So yeah, Winthrop was right.  America does have a chance to be that city on a hill, but the message isn’t some Reagan-era crap about how we’re right and everyone else is wrong; the message is that we know what’s right, and we’ll do our best to make it right for everyone.

And we’ll start in the voting booth around the corner, standing in line with our friends and families and neighbors, trying to make things right.  If things go well, maybe we won’t wake up Wednesday morning mumbling about leaving this country for good.

Hope

On IdeaLab: Can the political press grow a spine with a little help from you?

I interviewed Jay Rosen today on IM about his spinewatch project, which encourages journalists, bloggers, and citizens in general to point out moments when the political press on the campaign trail shows evidence of needing to grow one, or of having grown one.

Jay:

“But the rules and assumptions underlying the fact checking regime are vulnerable to challenge from any campaign that a) doesn’t care if it’s called out, b) is willing to deny in a flat, affectless way realities as plain as the nose on Jay Carney’s shellshocked face, and c) has incorporated attacks on the news media into the heart of its appeal to voters.

In response to this extraordinary challenge to one of the most legitimate “checking” functions they have, journalists need a stronger spine; they have to call out the strategic use of deception and the amazing retreat from empiricism that we have seen from the McCain camp. And if Obama starts doing the same thing, they need a stiff spine for that too.”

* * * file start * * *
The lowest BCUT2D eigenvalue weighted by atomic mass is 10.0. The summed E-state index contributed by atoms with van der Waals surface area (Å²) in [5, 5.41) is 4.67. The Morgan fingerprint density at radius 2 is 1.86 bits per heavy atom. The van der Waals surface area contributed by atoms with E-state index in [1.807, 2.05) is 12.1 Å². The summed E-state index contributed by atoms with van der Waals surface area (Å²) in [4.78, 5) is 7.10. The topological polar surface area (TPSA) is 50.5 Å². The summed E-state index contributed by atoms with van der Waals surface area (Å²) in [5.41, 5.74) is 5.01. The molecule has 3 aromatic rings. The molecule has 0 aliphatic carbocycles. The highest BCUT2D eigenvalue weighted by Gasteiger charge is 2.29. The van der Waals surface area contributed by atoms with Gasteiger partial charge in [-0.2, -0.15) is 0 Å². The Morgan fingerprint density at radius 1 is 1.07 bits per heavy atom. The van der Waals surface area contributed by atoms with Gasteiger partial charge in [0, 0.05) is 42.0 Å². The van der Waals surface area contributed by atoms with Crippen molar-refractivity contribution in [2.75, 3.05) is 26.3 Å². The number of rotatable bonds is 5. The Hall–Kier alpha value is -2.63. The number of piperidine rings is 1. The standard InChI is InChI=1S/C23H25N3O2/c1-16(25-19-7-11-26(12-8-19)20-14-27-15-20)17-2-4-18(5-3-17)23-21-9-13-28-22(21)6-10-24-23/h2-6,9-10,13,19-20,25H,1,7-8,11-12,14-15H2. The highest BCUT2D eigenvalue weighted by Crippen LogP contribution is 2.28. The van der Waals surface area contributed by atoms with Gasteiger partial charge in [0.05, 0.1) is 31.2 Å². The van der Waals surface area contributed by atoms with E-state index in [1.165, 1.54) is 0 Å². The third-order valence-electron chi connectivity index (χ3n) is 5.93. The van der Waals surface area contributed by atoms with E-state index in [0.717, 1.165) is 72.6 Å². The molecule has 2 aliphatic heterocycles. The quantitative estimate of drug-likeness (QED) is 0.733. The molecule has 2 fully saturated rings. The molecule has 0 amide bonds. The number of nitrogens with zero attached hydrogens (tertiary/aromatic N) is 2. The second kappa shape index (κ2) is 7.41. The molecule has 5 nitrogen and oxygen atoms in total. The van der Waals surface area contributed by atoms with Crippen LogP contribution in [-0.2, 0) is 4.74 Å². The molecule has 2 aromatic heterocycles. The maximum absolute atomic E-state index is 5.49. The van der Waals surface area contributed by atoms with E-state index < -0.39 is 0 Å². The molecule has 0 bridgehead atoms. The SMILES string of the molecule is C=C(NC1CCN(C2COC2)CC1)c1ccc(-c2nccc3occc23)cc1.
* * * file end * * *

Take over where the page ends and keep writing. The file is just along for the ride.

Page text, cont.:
Read the whole thing, which includes details on how and why Jay is encouraging the use of Twitter, Publish2, and other tools to monitor the status of the backbone of the press.

FEC elates strange bedfellows with political blogging ruling – ars technica

I’ve been following this thread for a few years now. The FEC has been getting this right for some time now, correctly positing that free speech is free speech, even when it’s political, and that speech doesn’t count as a political contribution. That seems pretty clear, but this ruling confirms it yet again. via @journerdism this time.

FEC elates strange bedfellows with political blogging ruling – ars technica

Generation gap

So I’ve been reading this book my Dad sent me a few weeks ago.